The U.S. Census Bureau projects that by 2050, the population in urban areas will grow by more than 60 million people. Families are becoming increasingly attracted to the jobs and the energy that cities can offer.
But we all know that growth by itself is not enough. It has to be inclusive growth that reaches everyone, including those experiencing homelessness.
This is an issue that is rampant in urban areas, which why we have to ensure that revitalization includes decent affordable housing so that nobody is left behind. That's what's happening in San Antonio's East Side.
It's the only neighborhood in America that has received funding to implement major projects under three key Obama Administration revitalization efforts-Choice Neighborhoods, Promise Neighborhoods and The Byrne Criminal Justice Program-all of which are supporting a comprehensive local vision for the future, including quality housing, good schools and safe streets.
So I understand the importance of community development and as HUD Secretary, I will do everything I can to support local leaders in achieving their goals. And I promise to get help to you as quickly and effectively as possible.
Now a third priority: improving the way we do business. I'd like HUD to focus on outcomes, not only inputs. We shouldn't just track projects and dollars spent. We must measure those investments by the impact they make.
Secretary Donovan built a strong foundation for this and I'll work hard to make this the norm at HUD. That begins with making it easier for all of you to be successful.
I know you're tired of the paperwork and delays that come with doing business at HUD, and we're making progress, but more needs to be done. Under my leadership, we are going to streamline the process and announce NOFAs earlier.
Why? Because when you succeed, our communities succeed. And I promise to keep on looking for ways to make your lives easier.
HUD is your partner in opportunity. And make no mistake: ensuring that everyone can obtain and maintain access to housing remains a top priority.
In fact, I want to stress how proud I am that my first major speech as Secretary is with the National Alliance to End Homelessness. My appearance here ought to send a loud and clear signal.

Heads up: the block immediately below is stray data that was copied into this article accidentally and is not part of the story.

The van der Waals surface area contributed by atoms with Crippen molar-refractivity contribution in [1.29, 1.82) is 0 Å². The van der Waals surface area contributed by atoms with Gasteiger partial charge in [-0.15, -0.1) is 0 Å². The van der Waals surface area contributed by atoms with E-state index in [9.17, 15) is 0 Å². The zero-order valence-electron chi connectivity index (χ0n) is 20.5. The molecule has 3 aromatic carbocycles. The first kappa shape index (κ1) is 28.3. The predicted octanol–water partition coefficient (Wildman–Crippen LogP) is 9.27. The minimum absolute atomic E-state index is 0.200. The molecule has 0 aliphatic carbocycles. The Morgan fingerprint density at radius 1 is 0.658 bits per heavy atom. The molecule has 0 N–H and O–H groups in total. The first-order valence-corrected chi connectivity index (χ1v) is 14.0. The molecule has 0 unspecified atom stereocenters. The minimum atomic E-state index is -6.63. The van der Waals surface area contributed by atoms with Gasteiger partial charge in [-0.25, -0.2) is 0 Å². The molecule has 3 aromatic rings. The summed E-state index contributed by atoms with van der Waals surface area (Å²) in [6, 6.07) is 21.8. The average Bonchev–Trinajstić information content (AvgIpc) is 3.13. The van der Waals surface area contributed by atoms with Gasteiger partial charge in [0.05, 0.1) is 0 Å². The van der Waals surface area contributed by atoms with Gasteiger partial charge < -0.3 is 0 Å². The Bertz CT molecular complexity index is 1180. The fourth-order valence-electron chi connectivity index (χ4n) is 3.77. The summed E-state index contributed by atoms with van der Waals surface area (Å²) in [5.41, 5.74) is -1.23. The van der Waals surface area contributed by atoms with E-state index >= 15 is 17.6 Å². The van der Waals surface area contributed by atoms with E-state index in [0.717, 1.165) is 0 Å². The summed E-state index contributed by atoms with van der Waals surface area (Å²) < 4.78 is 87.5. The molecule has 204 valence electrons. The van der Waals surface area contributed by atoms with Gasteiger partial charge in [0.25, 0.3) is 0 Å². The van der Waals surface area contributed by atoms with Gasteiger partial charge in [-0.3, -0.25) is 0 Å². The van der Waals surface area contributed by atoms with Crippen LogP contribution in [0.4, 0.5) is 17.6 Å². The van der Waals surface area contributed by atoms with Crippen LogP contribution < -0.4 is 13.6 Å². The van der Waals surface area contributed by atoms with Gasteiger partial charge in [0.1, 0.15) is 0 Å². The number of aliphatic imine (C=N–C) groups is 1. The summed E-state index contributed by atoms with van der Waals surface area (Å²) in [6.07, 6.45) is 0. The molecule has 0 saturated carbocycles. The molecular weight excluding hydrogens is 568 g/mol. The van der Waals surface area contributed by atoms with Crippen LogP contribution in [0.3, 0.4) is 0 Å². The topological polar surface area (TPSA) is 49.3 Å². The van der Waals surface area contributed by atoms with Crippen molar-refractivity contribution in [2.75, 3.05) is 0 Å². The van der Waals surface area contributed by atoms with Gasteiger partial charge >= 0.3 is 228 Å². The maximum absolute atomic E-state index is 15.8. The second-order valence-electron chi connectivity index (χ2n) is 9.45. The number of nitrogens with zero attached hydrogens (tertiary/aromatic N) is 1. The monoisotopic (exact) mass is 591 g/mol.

HUD's commitment is the same as it's ever been: strong, passionate and firmly dedicated to working with you to end homelessness once and for all.
This Administration will not rest till the job is done, a commitment that starts at the top with President Obama. His Opening Doors initiative is the first federal strategic plan to end homelessness.
Federal agencies have broken free from the old approaches and assumptions that didn't work. Now we're using tailored solutions, from rapid rehousing to permanent supportive housing, to give folks the support they need.
We have increased collaboration with other agencies, like VA and HHS, to better serve communities. With efforts like HUDStat, we are using data to determine what's working and what's not, helping guide a more targeted approach to assist those in need.
We are now embracing the compelling evidence that shows how effective it is to provide opportunity at the outset by offering housing first. We know that these approaches work and are making a difference. Now we've got to scale our progress and finish the job - and that takes resources.
In the President's Fiscal Year 2015 Budget, HUD requested exactly $301 million in additional funding for Homeless Assistance Grants. I didn't round this figure down because I want to be clear: this isn't some number we pulled out of thin air.
We determined that 37,000 new units of permanent supportive housing are needed to end chronic homelessness. Then we calculated that this exact figure will meet that demand and fulfill our moral obligation to our neighbors in need.
It will also meet our economic obligation to protect taxpayer dollars. We know that it costs up to $50,000 a year to let a person cycle through emergency rooms, hospitals and other costly public services.